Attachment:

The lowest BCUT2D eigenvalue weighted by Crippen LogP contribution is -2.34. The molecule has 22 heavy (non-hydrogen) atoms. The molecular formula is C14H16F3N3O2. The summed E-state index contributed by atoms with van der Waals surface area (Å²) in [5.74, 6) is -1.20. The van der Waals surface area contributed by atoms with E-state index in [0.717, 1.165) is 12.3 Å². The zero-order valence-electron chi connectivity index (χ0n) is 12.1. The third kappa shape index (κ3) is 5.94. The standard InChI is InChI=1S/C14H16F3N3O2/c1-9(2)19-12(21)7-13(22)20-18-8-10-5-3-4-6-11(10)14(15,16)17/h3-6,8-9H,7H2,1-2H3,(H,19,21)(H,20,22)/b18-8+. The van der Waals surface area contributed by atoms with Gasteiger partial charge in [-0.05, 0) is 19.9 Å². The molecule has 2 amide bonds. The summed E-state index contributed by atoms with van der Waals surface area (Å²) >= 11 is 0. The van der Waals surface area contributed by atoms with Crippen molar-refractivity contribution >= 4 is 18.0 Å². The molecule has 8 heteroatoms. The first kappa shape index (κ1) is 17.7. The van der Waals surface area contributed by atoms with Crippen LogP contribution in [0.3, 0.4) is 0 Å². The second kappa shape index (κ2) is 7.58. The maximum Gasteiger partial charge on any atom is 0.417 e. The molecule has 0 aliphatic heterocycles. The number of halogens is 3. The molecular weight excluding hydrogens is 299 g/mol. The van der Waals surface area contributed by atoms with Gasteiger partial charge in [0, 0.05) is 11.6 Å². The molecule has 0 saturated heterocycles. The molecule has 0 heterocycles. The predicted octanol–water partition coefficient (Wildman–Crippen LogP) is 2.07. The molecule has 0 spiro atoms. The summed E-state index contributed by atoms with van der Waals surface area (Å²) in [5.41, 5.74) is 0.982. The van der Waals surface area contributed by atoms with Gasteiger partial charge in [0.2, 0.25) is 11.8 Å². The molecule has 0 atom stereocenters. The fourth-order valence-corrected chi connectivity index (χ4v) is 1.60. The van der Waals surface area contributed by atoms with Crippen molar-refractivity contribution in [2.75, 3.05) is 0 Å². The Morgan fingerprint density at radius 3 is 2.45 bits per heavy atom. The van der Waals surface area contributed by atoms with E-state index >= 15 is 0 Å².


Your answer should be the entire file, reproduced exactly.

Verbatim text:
The lowest BCUT2D eigenvalue weighted by Crippen LogP contribution is -2.34. The molecule has 22 heavy (non-hydrogen) atoms. The molecular formula is C14H16F3N3O2. The summed E-state index contributed by atoms with van der Waals surface area (Å²) in [5.74, 6) is -1.20. The van der Waals surface area contributed by atoms with E-state index in [0.717, 1.165) is 12.3 Å². The zero-order valence-electron chi connectivity index (χ0n) is 12.1. The third kappa shape index (κ3) is 5.94. The standard InChI is InChI=1S/C14H16F3N3O2/c1-9(2)19-12(21)7-13(22)20-18-8-10-5-3-4-6-11(10)14(15,16)17/h3-6,8-9H,7H2,1-2H3,(H,19,21)(H,20,22)/b18-8+. The van der Waals surface area contributed by atoms with Gasteiger partial charge in [-0.05, 0) is 19.9 Å². The molecule has 2 amide bonds. The summed E-state index contributed by atoms with van der Waals surface area (Å²) >= 11 is 0. The van der Waals surface area contributed by atoms with Crippen molar-refractivity contribution >= 4 is 18.0 Å². The molecule has 8 heteroatoms. The first kappa shape index (κ1) is 17.7. The van der Waals surface area contributed by atoms with Crippen LogP contribution in [0.3, 0.4) is 0 Å². The second kappa shape index (κ2) is 7.58. The maximum Gasteiger partial charge on any atom is 0.417 e. The molecule has 0 aliphatic heterocycles. The number of halogens is 3. The molecular weight excluding hydrogens is 299 g/mol. The van der Waals surface area contributed by atoms with Gasteiger partial charge in [0, 0.05) is 11.6 Å². The molecule has 0 saturated heterocycles. The molecule has 0 heterocycles. The predicted octanol–water partition coefficient (Wildman–Crippen LogP) is 2.07. The molecule has 0 spiro atoms. The summed E-state index contributed by atoms with van der Waals surface area (Å²) in [5.41, 5.74) is 0.982. The van der Waals surface area contributed by atoms with Gasteiger partial charge in [0.2, 0.25) is 11.8 Å². The molecule has 0 atom stereocenters. The fourth-order valence-corrected chi connectivity index (χ4v) is 1.60. The van der Waals surface area contributed by atoms with Crippen molar-refractivity contribution in [2.75, 3.05) is 0 Å². The Morgan fingerprint density at radius 3 is 2.45 bits per heavy atom. The van der Waals surface area contributed by atoms with E-state index >= 15 is 0 Å².